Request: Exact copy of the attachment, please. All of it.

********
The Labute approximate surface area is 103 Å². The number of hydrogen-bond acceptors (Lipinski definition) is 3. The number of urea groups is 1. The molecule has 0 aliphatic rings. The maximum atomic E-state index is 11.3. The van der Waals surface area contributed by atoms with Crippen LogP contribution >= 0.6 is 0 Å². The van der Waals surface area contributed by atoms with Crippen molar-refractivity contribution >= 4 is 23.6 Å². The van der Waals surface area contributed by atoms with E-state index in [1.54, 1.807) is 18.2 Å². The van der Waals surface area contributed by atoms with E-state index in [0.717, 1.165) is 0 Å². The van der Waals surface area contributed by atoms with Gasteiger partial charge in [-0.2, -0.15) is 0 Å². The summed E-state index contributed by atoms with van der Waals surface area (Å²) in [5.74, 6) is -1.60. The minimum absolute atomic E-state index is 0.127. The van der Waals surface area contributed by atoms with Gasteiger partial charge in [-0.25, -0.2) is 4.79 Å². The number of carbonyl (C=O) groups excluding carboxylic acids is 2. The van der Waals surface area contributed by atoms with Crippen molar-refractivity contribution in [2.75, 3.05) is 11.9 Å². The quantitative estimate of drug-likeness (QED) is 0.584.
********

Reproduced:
The Labute approximate surface area is 103 Å². The number of hydrogen-bond acceptors (Lipinski definition) is 3. The number of urea groups is 1. The molecule has 0 aliphatic rings. The maximum atomic E-state index is 11.3. The van der Waals surface area contributed by atoms with Crippen LogP contribution >= 0.6 is 0 Å². The van der Waals surface area contributed by atoms with Crippen molar-refractivity contribution >= 4 is 23.6 Å². The van der Waals surface area contributed by atoms with E-state index in [1.54, 1.807) is 18.2 Å². The van der Waals surface area contributed by atoms with E-state index in [0.717, 1.165) is 0 Å². The van der Waals surface area contributed by atoms with Gasteiger partial charge in [-0.2, -0.15) is 0 Å². The summed E-state index contributed by atoms with van der Waals surface area (Å²) in [5.74, 6) is -1.60. The minimum absolute atomic E-state index is 0.127. The van der Waals surface area contributed by atoms with Gasteiger partial charge in [-0.25, -0.2) is 4.79 Å². The number of carbonyl (C=O) groups excluding carboxylic acids is 2. The van der Waals surface area contributed by atoms with Crippen molar-refractivity contribution in [2.75, 3.05) is 11.9 Å². The quantitative estimate of drug-likeness (QED) is 0.584.